Time to turn bats’ image on its head

Bats undeservedly get a bad rap as our only flying mammal is a harmless creature who doesn’t deserve its scary reputation and association with madness says Emer Sexton.
Time to turn bats’ image on its head

It is almost Halloween and suddenly things that we don’t give any thought to for the rest of the year are uppermost in our minds – pumpkins, capes, black crepe-paper, orange face-paint and, of course, bats. Bat motifs are everywhere, from hungry-looking bat decorations to strange costumes for kids that are a frankly ridiculous mix of human and bat bits. Bats emerge into the mainstream for a brief period in October, which is ironic as our native bats go into hibernation from October/November until spring. In fact, this really makes Halloween the big farewell party for bats until next year.

Bats are the only true flying mammals (not gliding fakers like those American squirrels). They may not be the cutest mammal – close-ups of bat faces really don’t do anything for them and you are not going to get Facebook suggestions for cute videos of bats doing cute things with puppies, but they are worthy of our interest as it turns out they are pretty mysterious creatures that may eventually reveal the secrets to eternal youth.

Ireland has nine species of bat, and the most common and smallest of these are the pipistrelles. These are the ones you are most likely to see, zipping around at dusk as they hunt midges, mosquitos and small moths, and who can’t appreciate that?

A lot of people, it seems, as bats are still very misunderstood. Some people suffer from chiroptophobia (fear of bats) and think that bats will get tangled in their hair, which might be far more dangerous for the bat due to the current proliferation of hair extensions.

As they are a nocturnal species, they are often identified with symbols of darkness and insanity (associated with the devil and evil, bats out of hell, batty old ladies, Ozzy Osbourne) and there is a very strong urge to avoid them and even forcibly evict them if they are found hanging around in the attic. It is again ironic that even though bats often roost in churches (bats in the belfry?) they have never been regarded as particularly blessed. During Halloween bats are linked with Dracula, who it must be said made being a bat a little more sexy and Gothic than Batman for all his Kung Fu.

I have assisted in bat surveys, tramping around fields at dusk with a bat detector to check for foraging bats, and if you ever get the chance to go on a bat walk with an experienced surveyor I would really recommend it. Using a bat detector correctly, knowing what species are likely to be detected at what frequencies and being able to accurately determine the number of bats in an area takes quite a bit of skill. We can see bats foraging, but with a detector we can hear the sounds that different species make as they search for prey which is fascinating. Bats aren’t blind they have good vision but to hunt in the dark and avoid collisions, they rely on their hearing.

They give off high pitched sounds, many of which are at frequencies we can’t hear, that bounce off nearby objects and are heard as echoes (echolocation) by the bat who uses them to work out how near to something he is and at what speed it is moving.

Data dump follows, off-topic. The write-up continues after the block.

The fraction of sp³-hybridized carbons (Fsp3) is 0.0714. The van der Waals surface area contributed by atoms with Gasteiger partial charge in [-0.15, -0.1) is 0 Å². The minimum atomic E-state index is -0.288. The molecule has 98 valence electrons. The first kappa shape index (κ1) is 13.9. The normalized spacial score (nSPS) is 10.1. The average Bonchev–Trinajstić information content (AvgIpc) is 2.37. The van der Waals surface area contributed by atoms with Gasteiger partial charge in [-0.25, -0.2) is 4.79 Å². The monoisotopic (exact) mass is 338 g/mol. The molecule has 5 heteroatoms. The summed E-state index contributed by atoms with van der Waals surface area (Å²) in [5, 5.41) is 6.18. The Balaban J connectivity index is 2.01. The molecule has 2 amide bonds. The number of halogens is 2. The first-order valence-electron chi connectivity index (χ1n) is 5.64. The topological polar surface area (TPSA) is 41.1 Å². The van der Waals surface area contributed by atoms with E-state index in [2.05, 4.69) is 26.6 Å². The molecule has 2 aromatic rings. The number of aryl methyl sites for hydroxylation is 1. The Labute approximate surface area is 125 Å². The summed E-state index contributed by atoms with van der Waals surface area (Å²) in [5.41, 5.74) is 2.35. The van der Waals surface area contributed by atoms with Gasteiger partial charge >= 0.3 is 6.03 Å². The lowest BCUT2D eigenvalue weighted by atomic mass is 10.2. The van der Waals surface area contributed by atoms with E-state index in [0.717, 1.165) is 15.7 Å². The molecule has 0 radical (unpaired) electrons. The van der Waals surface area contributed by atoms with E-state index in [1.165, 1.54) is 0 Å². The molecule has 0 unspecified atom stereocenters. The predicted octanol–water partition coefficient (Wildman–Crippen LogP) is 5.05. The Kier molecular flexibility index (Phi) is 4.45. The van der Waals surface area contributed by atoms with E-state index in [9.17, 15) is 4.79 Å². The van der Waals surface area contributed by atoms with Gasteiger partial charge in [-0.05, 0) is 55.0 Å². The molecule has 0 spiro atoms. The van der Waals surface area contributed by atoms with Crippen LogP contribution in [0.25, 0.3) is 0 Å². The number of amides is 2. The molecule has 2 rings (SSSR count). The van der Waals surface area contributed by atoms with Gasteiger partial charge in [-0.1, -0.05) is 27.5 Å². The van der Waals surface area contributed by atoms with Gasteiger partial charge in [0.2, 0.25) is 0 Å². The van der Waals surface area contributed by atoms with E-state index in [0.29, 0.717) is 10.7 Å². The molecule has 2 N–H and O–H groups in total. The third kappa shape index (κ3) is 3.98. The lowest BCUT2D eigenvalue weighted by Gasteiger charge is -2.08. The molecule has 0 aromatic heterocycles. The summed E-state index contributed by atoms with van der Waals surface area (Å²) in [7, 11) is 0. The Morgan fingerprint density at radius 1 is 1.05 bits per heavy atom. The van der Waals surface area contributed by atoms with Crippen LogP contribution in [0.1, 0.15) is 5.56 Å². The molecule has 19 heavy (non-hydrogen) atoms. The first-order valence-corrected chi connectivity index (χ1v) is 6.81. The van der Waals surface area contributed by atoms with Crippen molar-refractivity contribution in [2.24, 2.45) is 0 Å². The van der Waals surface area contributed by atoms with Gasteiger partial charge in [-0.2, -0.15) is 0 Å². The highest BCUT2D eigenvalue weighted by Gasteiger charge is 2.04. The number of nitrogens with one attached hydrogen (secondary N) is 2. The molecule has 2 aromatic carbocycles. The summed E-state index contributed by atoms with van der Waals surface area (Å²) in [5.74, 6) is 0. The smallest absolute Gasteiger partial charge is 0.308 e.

Ecologist, Elaine Dromey inspired her 7-year-old son to buy his own bat detector after taking him on a bat walk at the Lough Nature Reserve in Cork City. She carries out bat surveys and highlights how little is known about these mammals and why she finds them so fascinating. “Bats are one of our few native mammals that we have in common with other countries. Usually females have only one young at a time, and so populations are slow to regenerate. Also, there is growing evidence of long distance migration by bats. In mainland Europe, where there are huge populations of bats, this can be easily observed. However, in Ireland, we have smaller populations and fewer species, and much less is known about the patterns of migration”.

In the UK, bat detectors have been placed on commercial ferries’ travelling routes through the southern North Sea and some species of bat have been recorded considerable distances off-shore. Recent research indicates they may be drawn to car ferries to roost as they migrate from the UK to Continental Europe. (It is almost Halloween, and this particular fact reminds me of the story of Dracula, who transported himself from Transylvania to England on a ship, dining on the crew as he went).

One of the most interesting facts about bats is their longevity – it seems bats are exceptionally long-lived for their size. A mammal of comparative size like a mouse may only live for a year or two, while in Ireland the average lifespan of a bat is about 7-8 years. The oldest on record, a Brandt’s bat, is at least 41 years old. Imagine your pet mouse living for over 40 years? It turns out it is all in the genes, so you don’t need to start eating bats or investing in bat facials just yet. However, next time you find one in your attic, think anti-aging serums and do not disturb.


  • Check out images of Honduran white bats online for that “as cute as a kitten” feeling.
  • No bats means no tequila slammers. Bats pollinate the agave plant and the fruits are used to make tequila.
  • One species of bat does feed entirely on blood — a tropical species found in Mexico, Central and South America.
  • Emer Sexton is a Cork-based planning and ecology consultant with a particular interest in incorporating ecology and natural features into urban design and planning.

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